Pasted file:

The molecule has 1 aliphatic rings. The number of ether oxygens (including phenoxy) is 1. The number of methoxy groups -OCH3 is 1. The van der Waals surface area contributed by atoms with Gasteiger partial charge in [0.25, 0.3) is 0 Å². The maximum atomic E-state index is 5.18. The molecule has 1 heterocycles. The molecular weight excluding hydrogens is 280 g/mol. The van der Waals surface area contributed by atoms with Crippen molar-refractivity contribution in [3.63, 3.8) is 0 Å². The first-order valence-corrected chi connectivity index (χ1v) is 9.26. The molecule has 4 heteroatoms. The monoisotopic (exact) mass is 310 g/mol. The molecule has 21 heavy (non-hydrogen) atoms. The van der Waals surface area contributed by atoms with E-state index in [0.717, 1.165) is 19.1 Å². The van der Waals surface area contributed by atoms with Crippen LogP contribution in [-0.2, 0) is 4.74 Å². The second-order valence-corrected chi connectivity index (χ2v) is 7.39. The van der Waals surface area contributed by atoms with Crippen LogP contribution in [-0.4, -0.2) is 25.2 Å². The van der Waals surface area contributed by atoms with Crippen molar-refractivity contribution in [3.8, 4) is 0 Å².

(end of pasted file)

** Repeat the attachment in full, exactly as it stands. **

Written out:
The molecule has 1 aliphatic rings. The number of ether oxygens (including phenoxy) is 1. The number of methoxy groups -OCH3 is 1. The van der Waals surface area contributed by atoms with Gasteiger partial charge in [0.25, 0.3) is 0 Å². The maximum atomic E-state index is 5.18. The molecule has 1 heterocycles. The molecular weight excluding hydrogens is 280 g/mol. The van der Waals surface area contributed by atoms with Crippen molar-refractivity contribution in [3.63, 3.8) is 0 Å². The first-order valence-corrected chi connectivity index (χ1v) is 9.26. The molecule has 4 heteroatoms. The monoisotopic (exact) mass is 310 g/mol. The molecule has 21 heavy (non-hydrogen) atoms. The van der Waals surface area contributed by atoms with E-state index in [0.717, 1.165) is 19.1 Å². The van der Waals surface area contributed by atoms with Crippen LogP contribution in [-0.2, 0) is 4.74 Å². The second-order valence-corrected chi connectivity index (χ2v) is 7.39. The van der Waals surface area contributed by atoms with Crippen LogP contribution in [-0.4, -0.2) is 25.2 Å². The van der Waals surface area contributed by atoms with Crippen molar-refractivity contribution in [3.8, 4) is 0 Å².